|Texas Employment Report||Texas Employment Report||Luis B. Torres and Joshua Roberson||2021-07-20T05:00:00Z||technical-report||Texas Economy|
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- Texas added 55,800 jobs in June, a 0.4 percent increase over May. However, its growth rate was lower than the nation's 0.6 percent.*
- The state has gained jobs in 13 of the last 14 months.*
- The Texas economy now needs to gain almost 345,700 jobs in the coming months to return to pre-pandemic levels.*
- For the remainder of 2021, employment will benefit from increasing vaccination rates and a further round of federal government stimulus. This will allow the economy to fully reopen, benefiting services that cannot socially distance, such as leisure and hospitality.
- Texas' unemployment rate fell to 6.5 percent from in June, down 0.1 percentage point from a revised rate of 6.6 percent in May 2021. The state had a higher unemployment rate than the nation's 5.9 percent. The unemployment rate has a long way to drop to reach pre-pandemic levels of 3.7 percent.*
- The states' labor force increased by 2,618 from June 2020 to June 2021, but it still needs an additional 111,074 to reach pre-pandemic levels.*
- The longer people are out of work, the harder it is for them to find new employment as skills become inadequate. This can be reverted if programs are created to help retrain marginalized workers.
- Women in the 25-to-34-year age group were more likely than men to leave their jobs to take care of children because of in-person school and daycare closures. This outcome should be reverted once schools and daycares return to in-person learning and caregiving.
- Texas job openings reached record highs in March at 712,000, resulting in a record-high job openings rate of 5.4 percent, according to the most recent official numbers from the Bureau of Labor Statistics.
- Based on Texas Real Estate Research Center projections, Texas job openings could have risen further in May to 751,000.
- Record job openings suggest that while the economy is still short of pre-COVID employment levels, it is not due to insufficient labor demand.
- In addition to childcare, other factors affecting the transition from unemployment to employment could be the lingering pandemic, early retirement, and the possibility that people are rethinking their career paths.
- Texas opted out of further federal unemployment compensation related to the COVID-19 pandemic on June 26, 2021, to eliminate the incentive of remaining unemployed and increase the labor supply.
- The labor force participation rate didn't change in June 2021, registering a downward trend since June 2020.*
- The state's goods-producing sector added 2,600 jobs from May 2021 to June 2021. The majority of the gains came from both the manufacturing and mining and logging industries, which gained 3,000 and 2,900 jobs, respectively, while the construction sector lost 3,300 jobs and recorded three consecutive months of declines.*
- The construction sector registered both a monthly and annual decline of 0.5 and 0.01 percent, respectively.*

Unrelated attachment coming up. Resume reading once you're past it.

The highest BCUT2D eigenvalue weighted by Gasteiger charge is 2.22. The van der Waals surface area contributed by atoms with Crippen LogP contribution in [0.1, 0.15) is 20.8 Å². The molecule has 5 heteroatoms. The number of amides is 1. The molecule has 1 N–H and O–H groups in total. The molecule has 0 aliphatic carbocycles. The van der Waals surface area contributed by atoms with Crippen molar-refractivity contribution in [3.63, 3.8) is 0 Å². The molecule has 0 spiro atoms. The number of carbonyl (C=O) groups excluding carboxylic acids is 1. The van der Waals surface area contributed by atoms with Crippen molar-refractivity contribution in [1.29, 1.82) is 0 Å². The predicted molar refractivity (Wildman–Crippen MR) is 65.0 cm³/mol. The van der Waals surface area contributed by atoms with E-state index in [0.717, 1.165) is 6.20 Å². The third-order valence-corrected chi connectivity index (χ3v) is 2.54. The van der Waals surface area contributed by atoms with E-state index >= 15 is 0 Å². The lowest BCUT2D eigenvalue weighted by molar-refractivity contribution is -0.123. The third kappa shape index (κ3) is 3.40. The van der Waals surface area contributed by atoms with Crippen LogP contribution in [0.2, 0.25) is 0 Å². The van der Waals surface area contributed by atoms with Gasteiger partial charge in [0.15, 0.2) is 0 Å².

- It is the only sector that registered monthly and annual declines due to the negative effects of the pandemic on nonresidential construction.*
- The state's service-providing sector added 53,200 jobs from May 2021 to June 2021.*
- The leisure and hospitality sector continues to regain the jobs lost due to the pandemic, registering the highest annual growth rate in June 2021, but it still needs to gain 124,900 jobs in the coming months to return to pre-pandemic levels.*
- Transportation, warehousing, and utilities; financial activities; and professional business services remain the only three sectors that recovered all the jobs lost due to the pandemic.
- Due to the strong presence of the oil industry, Odessa continued to register annual job losses from June 2020 to June 2021. It's the only metropolitan area that continued to register annual negative growth but registered positive monthly growth with respect to May 2021.*
- Oil prices above $60 a barrel have been accompanied by two months of consecutive job gains in the oil sector.
- Still, no significant employment gains are expected if oil prices do not reach prices above $70 a barrel for a prolonged period.
- Austin registered the highest annual growth rate of all Texas Metropolitan Statistical Areas (MSA) from June 2020 to June 2021. The metro benefited from its substantial high-tech sector, which can socially distance and has prospered during the pandemic.
- El Paso registered the highest annual growth rate of Texas' four major border MSAs from June 2020 to June 2021.
- Waco continues to be the only metropolitan area to have recovered all jobs lost due to the pandemic.*
- Government employment increased both monthly and annually during June 2021 due to an increase in state and local government employment as government revenues improve due to the economic recovery.*
- May employment numbers were revised upward to 42,000 jobs, increasing 0.3 percent with respect to April.
* Analysis based on seasonally adjusted labor force numbers and unemployment rates.
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|Digital and Print||2303||https://www.recenter.tamu.edu/articles/technical-report/Texas-Employment-Report-2303|| https://assets.recenter.tamu.edu/Documents/Articles/2303.pdf|